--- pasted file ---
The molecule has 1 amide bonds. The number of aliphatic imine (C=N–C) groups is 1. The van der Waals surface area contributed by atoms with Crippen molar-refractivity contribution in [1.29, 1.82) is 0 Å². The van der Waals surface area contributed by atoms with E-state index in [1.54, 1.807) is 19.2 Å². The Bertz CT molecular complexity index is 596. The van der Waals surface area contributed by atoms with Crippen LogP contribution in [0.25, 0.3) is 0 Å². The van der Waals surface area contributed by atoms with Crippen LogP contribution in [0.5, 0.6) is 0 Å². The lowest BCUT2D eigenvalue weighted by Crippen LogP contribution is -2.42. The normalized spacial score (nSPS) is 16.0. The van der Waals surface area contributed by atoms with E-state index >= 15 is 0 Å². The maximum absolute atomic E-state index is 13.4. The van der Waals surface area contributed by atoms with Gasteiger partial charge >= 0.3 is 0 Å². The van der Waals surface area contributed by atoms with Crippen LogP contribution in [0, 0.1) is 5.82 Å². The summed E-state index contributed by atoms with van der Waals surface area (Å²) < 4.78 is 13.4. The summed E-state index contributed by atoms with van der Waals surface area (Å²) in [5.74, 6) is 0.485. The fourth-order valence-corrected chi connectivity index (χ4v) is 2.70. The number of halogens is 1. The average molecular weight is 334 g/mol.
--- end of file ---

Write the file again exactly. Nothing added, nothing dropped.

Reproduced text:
The molecule has 1 amide bonds. The number of aliphatic imine (C=N–C) groups is 1. The van der Waals surface area contributed by atoms with Crippen molar-refractivity contribution in [1.29, 1.82) is 0 Å². The van der Waals surface area contributed by atoms with E-state index in [1.54, 1.807) is 19.2 Å². The Bertz CT molecular complexity index is 596. The van der Waals surface area contributed by atoms with Crippen LogP contribution in [0.25, 0.3) is 0 Å². The van der Waals surface area contributed by atoms with Crippen LogP contribution in [0.5, 0.6) is 0 Å². The lowest BCUT2D eigenvalue weighted by Crippen LogP contribution is -2.42. The normalized spacial score (nSPS) is 16.0. The van der Waals surface area contributed by atoms with E-state index >= 15 is 0 Å². The maximum absolute atomic E-state index is 13.4. The van der Waals surface area contributed by atoms with Gasteiger partial charge >= 0.3 is 0 Å². The van der Waals surface area contributed by atoms with Crippen LogP contribution in [0, 0.1) is 5.82 Å². The summed E-state index contributed by atoms with van der Waals surface area (Å²) < 4.78 is 13.4. The summed E-state index contributed by atoms with van der Waals surface area (Å²) in [5.74, 6) is 0.485. The fourth-order valence-corrected chi connectivity index (χ4v) is 2.70. The number of halogens is 1. The average molecular weight is 334 g/mol.